Nope, I’m not a good person to ask. I don’t have a strong opinion. As many of you know, VRC is heavily inspired by FRC which used the same concept for a long time (RPs). FRC (even moreso than VRC in my opinion) stresses that “it’s not about the robot”. I believe that some aspects of SPs were designed with that in mind (to prevent running up the score, etc). That might include scoring for your opponent to maximize SPs, or that might be an unintended side effect. I’m not sure honestly. I think there’s some people that think ending matches with close scores makes the losing teams feel less bad (even if their opponent scored for them), but I can also appreciate that having your opponent score for you could be quite an insult.

I also believe that any possible alternatives need to be carefully investigated for the ability to be manipulated - at least some of the possible solutions offered up regularly create an incentive for collusion which is a non-starter.


#18

I can’t really get excited about the use of SPs and don’t spend time overthinking it. SPs are a method used to assist in ranking teams - period. It does not eliminate the need for good scouting. The ranking (using SPs) give a rough estimate of how the teams stack up against each other. But there are always mitigating circumstances that make this less accurate. So, take it for what it is, send your scouts out and determine the ranking on your own. It’s silly to game the system and (potentially) have it backfire on you. Just play your game and everything else will fall into place. Me? I spend zero time fretting over SPs.


#19

In my opinion, the main benefit to a higher rank is that you get more of a say in who your alliance partner is, because you have more teams to choose from in case you feel the need to decline a higher-ranked team who attempts to pick you.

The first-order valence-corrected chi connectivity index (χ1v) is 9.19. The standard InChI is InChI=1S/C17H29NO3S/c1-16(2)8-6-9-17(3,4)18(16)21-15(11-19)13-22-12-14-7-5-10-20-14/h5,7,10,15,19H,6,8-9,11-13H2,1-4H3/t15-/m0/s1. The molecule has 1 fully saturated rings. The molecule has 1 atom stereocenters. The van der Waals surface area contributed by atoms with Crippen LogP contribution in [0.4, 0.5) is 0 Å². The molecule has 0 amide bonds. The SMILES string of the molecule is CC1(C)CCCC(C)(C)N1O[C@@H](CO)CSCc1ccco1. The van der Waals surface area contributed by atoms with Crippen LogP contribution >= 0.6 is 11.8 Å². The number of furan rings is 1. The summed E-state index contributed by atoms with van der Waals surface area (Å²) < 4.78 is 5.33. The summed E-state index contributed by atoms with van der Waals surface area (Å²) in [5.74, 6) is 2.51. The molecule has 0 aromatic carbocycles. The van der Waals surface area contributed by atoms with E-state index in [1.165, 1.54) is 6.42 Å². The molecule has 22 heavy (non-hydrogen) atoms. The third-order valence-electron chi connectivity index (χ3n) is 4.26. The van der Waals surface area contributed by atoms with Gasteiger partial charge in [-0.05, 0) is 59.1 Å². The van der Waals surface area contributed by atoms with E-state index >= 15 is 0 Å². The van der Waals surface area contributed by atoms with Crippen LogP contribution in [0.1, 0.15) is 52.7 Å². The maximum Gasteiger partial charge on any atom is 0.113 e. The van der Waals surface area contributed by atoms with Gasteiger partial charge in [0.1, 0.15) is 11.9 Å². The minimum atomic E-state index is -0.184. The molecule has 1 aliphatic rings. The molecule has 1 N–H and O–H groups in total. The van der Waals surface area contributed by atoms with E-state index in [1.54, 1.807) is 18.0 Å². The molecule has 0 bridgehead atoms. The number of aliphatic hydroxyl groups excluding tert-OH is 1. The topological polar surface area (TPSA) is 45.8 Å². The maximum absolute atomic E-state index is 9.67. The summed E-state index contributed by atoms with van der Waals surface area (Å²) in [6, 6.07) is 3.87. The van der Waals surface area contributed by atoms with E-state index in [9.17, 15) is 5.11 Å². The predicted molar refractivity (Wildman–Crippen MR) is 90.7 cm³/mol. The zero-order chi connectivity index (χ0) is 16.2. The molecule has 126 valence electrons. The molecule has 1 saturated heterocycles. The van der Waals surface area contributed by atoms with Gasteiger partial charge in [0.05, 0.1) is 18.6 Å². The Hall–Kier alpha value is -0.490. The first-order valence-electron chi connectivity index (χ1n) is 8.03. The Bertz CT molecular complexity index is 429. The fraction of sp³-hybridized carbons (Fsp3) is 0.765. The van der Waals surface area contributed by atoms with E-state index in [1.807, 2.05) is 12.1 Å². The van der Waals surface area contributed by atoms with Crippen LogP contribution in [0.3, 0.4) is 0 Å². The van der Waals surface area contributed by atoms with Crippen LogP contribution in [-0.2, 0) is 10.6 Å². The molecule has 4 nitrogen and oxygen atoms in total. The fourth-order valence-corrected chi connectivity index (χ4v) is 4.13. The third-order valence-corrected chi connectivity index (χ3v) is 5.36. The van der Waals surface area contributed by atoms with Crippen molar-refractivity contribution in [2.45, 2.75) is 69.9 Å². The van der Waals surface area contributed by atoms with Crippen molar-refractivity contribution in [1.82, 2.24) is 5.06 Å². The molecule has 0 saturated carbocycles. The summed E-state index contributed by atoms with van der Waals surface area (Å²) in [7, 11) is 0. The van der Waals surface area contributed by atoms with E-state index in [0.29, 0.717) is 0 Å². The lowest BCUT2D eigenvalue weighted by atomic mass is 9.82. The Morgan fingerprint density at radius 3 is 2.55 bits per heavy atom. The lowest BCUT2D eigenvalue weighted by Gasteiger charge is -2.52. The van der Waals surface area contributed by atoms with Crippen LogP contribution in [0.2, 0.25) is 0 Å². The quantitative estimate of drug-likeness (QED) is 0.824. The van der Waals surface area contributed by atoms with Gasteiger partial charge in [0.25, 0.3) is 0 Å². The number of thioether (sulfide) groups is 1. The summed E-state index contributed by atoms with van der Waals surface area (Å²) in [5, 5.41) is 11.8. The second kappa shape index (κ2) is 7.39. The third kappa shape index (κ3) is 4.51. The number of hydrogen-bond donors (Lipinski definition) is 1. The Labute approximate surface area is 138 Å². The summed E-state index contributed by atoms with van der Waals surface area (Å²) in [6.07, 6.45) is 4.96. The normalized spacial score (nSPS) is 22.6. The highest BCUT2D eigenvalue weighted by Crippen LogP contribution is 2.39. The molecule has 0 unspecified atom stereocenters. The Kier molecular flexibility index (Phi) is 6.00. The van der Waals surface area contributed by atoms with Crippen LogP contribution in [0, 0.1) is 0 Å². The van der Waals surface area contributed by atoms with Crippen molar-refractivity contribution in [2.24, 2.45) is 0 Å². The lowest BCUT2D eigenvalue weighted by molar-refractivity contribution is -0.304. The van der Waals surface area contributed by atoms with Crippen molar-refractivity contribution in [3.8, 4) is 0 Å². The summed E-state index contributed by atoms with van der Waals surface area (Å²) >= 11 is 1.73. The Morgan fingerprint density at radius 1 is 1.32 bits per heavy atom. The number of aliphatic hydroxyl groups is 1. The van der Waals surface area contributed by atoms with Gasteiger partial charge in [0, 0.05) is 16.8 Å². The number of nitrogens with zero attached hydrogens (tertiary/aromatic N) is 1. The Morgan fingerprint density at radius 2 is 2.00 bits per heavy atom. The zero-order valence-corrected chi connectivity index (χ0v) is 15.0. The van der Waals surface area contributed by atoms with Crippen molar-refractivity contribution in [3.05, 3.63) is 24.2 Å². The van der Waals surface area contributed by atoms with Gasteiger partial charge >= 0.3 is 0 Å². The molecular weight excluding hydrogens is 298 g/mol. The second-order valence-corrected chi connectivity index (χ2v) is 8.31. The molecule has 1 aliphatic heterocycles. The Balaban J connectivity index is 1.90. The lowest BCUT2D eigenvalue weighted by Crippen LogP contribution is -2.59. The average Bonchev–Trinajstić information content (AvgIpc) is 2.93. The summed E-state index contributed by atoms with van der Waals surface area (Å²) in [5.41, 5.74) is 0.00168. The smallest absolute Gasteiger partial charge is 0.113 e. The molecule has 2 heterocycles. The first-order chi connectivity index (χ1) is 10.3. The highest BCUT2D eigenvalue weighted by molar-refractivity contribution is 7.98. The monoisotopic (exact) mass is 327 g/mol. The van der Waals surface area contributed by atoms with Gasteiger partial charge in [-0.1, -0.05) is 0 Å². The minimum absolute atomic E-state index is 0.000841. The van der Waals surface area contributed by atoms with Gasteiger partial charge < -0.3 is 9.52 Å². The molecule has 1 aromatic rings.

Reasons for the above

If you are ranked low, and someone ranked higher attempts to choose you as their partner, you have two options: (A) accept their offer, even if their ranking was mainly sue to an easy schedule, or (B) decline their offer, and instead choose a team ranked below you, who may not perform much better than the first team.

The higher you are ranked, the more teams you get to choose from if you feel the need to decline a team who attempts to pick you.

The good teams will discover each other through scouting, but scouting won’t help you if there is a poorly-performing but high-ranked team trying to pick you, and you need a better partner in order to qualify for States/Worlds.

(Either way, though you should be trying to improve your win points and autonomous points, which are even more valuable than SP’s.)


#20

There is a system called TRSP’s (Truly Representative Strength Points), which is basically this.

A group of people came up with is on the forum a few years ago, and it’s listed on VexDB event rankings.

I guess the main problem with TRSP’s is that they’re harder to predict and calculate.

Click here for my personal example, which wouldn't affect most people, showing how it's harder to calculate score changes with SP's

I often make spreadsheets analyzing what tournament results would be if a few matches went differently, and I can predict everything in a few minutes under the current system, but it would take a long time if TRSP’s were used.